The food is a small thing too in a way, but in another, it’s the soundtrack of my childhood as much as any music.

A soundtrack of flavor and love poured out and laid before me by a servant of God and family who lived to bring us comfort.

My grandmother worked hard in her gardens and at school to provide the food for a big family she fed all the time.

And then, unless you’ve planned meals like she did, and gotten up at all hours of the day and night to make sure it came out right, and tended to every little bite like it mattered, it’s hard to explain the time and the effort, the cuts and the burns and the sweat and the tired arms and back over a hot steamy stove.

I remember conversations at these meals.

Conversations that often ended up with someone raising their voice and walking away mad, and the awkward silence that followed.

And I remember my grandmother leaving the angry adults and swooping us all up in her arms. She had holiday books that she read in the most soothing, sweet voice, a voice and a cadence and a lap made for children’s stories.

I’m sure the conversations mattered to her, but her babies mattered more.

She worked hard to make a beautiful meal and space for gathering.  She was not about to let anyone ruin it for her or for us.

She was a woman who never stopped smiling.

I’m amazed by her restraint and inspired by the way she always chose love.

I’m planning what I’m cooking this year.

My kids have never seen a jello mold. This may be the year that changes. That jiggly delight just might find itself a place on my table.  Some old things are worth resurrecting.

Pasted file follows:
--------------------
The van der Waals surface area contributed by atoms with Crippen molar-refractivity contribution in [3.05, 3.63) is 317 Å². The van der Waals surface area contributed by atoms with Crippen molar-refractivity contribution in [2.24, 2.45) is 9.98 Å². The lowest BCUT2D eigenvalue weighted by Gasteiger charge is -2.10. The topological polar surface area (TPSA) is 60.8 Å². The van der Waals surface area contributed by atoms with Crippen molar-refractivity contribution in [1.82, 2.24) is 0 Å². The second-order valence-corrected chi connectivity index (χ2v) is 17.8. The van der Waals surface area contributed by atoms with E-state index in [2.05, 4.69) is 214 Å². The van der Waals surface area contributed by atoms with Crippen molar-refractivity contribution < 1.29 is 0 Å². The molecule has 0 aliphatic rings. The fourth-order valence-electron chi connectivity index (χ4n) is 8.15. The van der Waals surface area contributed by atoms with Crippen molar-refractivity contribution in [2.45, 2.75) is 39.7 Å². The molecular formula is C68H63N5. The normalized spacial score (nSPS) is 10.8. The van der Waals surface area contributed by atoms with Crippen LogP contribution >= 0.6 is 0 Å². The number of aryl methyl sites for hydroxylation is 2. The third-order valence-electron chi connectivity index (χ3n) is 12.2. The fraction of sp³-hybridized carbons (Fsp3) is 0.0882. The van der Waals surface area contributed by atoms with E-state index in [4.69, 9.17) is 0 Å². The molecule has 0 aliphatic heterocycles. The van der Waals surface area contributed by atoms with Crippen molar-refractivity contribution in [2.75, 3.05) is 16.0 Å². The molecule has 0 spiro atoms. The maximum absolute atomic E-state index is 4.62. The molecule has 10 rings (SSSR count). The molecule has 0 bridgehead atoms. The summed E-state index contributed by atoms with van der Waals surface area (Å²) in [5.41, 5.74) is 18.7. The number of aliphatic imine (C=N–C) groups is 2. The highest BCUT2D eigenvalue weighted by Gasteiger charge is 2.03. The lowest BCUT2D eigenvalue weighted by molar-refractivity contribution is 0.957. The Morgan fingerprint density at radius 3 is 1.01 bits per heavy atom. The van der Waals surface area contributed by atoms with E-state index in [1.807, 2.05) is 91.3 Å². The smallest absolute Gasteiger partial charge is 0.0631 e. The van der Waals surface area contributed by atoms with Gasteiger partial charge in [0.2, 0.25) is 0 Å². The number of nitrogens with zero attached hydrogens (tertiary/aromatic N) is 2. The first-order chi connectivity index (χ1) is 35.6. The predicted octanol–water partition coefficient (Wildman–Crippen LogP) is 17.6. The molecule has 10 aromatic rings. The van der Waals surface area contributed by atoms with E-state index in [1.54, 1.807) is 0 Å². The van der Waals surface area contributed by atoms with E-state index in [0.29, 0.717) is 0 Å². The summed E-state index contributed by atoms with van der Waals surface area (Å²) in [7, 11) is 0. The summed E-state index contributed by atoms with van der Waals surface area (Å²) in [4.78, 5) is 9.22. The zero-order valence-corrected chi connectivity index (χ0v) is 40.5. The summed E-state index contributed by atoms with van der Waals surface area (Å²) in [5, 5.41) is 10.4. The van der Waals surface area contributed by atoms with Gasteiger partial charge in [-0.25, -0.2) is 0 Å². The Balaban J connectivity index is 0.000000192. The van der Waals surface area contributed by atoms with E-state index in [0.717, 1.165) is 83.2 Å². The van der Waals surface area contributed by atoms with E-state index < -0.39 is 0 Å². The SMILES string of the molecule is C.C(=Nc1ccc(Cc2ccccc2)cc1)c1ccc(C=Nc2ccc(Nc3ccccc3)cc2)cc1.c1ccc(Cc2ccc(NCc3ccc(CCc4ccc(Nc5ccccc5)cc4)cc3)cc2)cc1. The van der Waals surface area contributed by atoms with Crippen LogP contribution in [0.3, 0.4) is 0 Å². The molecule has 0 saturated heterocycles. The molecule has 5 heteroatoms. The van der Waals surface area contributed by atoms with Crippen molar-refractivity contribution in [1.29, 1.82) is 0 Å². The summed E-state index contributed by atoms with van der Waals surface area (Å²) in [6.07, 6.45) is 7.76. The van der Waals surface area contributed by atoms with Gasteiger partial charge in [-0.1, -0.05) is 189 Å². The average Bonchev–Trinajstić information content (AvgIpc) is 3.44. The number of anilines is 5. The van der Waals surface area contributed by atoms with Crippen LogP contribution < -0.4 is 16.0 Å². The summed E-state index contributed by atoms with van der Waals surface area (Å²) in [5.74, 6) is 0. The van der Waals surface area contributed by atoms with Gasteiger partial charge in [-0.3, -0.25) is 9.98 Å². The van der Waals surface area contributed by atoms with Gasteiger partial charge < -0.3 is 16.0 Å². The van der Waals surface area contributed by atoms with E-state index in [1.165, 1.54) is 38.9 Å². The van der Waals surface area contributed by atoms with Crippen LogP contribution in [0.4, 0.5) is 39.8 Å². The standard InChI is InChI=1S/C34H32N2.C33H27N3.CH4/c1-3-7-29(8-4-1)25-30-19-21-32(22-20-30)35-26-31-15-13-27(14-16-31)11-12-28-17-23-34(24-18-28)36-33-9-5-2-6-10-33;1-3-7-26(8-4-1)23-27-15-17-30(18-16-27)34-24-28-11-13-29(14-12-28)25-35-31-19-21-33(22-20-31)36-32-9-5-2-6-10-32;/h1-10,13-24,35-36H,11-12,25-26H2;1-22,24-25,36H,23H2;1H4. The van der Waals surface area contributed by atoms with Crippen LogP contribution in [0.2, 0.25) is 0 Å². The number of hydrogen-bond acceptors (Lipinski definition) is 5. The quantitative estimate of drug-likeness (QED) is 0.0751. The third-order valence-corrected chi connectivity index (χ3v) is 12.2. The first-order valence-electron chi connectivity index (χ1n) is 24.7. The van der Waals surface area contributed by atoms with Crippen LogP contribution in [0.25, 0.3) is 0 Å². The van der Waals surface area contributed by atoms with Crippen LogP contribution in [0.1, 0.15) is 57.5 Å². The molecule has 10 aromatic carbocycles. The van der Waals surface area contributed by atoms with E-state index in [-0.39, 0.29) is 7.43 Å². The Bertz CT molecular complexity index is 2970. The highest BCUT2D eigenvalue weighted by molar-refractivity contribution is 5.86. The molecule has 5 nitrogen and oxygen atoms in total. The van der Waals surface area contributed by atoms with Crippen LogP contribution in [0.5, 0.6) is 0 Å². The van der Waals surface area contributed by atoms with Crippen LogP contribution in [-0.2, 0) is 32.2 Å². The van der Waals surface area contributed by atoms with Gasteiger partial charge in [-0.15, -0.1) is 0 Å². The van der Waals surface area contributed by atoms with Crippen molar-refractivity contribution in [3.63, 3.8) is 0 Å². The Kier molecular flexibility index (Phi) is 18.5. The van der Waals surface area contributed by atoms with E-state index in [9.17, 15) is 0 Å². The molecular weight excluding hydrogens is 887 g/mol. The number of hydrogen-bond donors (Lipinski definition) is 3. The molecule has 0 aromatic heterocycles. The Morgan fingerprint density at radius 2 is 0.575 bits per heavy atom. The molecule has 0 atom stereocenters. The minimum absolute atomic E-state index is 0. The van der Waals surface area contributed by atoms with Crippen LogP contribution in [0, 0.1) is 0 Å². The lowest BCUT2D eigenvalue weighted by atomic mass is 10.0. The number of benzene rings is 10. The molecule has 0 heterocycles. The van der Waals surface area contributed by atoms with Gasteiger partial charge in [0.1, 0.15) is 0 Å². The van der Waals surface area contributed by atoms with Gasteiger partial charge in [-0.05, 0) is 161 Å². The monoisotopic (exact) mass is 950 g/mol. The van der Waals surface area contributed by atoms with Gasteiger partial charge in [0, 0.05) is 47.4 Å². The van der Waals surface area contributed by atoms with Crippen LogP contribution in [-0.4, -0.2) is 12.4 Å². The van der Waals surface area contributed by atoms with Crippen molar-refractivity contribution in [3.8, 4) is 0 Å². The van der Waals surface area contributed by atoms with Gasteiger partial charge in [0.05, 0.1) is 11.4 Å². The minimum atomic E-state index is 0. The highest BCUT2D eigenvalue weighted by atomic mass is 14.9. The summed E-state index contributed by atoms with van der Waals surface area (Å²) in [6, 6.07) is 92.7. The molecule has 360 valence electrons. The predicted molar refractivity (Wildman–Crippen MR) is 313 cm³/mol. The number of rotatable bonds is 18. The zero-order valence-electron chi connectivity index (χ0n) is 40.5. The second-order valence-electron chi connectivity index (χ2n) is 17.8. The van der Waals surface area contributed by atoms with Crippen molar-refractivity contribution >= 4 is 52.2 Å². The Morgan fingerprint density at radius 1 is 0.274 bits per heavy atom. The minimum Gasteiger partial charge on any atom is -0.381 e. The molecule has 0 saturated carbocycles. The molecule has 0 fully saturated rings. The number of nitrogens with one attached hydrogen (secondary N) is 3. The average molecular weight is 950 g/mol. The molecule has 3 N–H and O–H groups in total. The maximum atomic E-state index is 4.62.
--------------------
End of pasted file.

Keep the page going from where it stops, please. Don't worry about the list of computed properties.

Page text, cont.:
And I’m planning what I’ll say. And the books we will read.

And. My sister has this hilarious game. Telephone pictionary. Great for a crowd. Directions here. Might play that too.

Thanksgiving is about gratitude and a joyful noise. I’m grateful for my grandmother, who poured into me a feast of both.

And I’m praying for love, words of love, sweeter than honey, and more savored than turkey, and kinder than music, to grace your lips, your ears, and all your gatherings.


She is like the merchant ships, bringing her food from afar. She gets up while it is still night; she provides food for her family and portions for her servants . . . Her children arise and call her blessed; her husband also, and he praises her, “Many women do noble things, but you surpass them all.” Charm is deceptive, and beauty is fleeting, but a woman who fears the Lord is to be praised. Proverbs 31:14-15, 28-31.

Pleasant words are a honeycomb, Sweet to the soul and healing to the bones.  Proverbs 16:24